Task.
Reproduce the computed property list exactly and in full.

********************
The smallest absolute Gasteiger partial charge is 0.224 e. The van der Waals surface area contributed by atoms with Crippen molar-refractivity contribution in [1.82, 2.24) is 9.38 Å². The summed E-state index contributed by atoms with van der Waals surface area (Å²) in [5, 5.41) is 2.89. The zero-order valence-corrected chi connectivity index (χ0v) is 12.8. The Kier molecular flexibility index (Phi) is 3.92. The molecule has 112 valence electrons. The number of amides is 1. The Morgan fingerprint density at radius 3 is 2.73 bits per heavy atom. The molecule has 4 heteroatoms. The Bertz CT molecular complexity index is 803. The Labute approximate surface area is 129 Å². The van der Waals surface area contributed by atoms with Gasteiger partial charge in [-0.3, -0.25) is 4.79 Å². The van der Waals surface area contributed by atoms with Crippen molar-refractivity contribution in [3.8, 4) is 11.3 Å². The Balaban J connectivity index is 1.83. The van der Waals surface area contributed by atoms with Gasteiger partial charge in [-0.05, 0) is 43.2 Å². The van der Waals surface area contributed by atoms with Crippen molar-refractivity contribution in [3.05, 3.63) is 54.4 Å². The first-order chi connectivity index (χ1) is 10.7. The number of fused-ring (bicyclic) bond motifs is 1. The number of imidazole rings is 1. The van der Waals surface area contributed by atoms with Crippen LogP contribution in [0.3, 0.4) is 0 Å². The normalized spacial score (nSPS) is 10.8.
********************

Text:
The smallest absolute Gasteiger partial charge is 0.224 e. The van der Waals surface area contributed by atoms with Crippen molar-refractivity contribution in [1.82, 2.24) is 9.38 Å². The summed E-state index contributed by atoms with van der Waals surface area (Å²) in [5, 5.41) is 2.89. The zero-order valence-corrected chi connectivity index (χ0v) is 12.8. The Kier molecular flexibility index (Phi) is 3.92. The molecule has 112 valence electrons. The number of amides is 1. The Morgan fingerprint density at radius 3 is 2.73 bits per heavy atom. The molecule has 4 heteroatoms. The Bertz CT molecular complexity index is 803. The Labute approximate surface area is 129 Å². The van der Waals surface area contributed by atoms with Gasteiger partial charge in [-0.3, -0.25) is 4.79 Å². The van der Waals surface area contributed by atoms with Crippen molar-refractivity contribution in [3.8, 4) is 11.3 Å². The Balaban J connectivity index is 1.83. The van der Waals surface area contributed by atoms with Gasteiger partial charge in [-0.05, 0) is 43.2 Å². The van der Waals surface area contributed by atoms with Crippen molar-refractivity contribution in [3.05, 3.63) is 54.4 Å². The first-order chi connectivity index (χ1) is 10.7. The number of fused-ring (bicyclic) bond motifs is 1. The number of imidazole rings is 1. The van der Waals surface area contributed by atoms with Crippen LogP contribution in [0.3, 0.4) is 0 Å². The normalized spacial score (nSPS) is 10.8.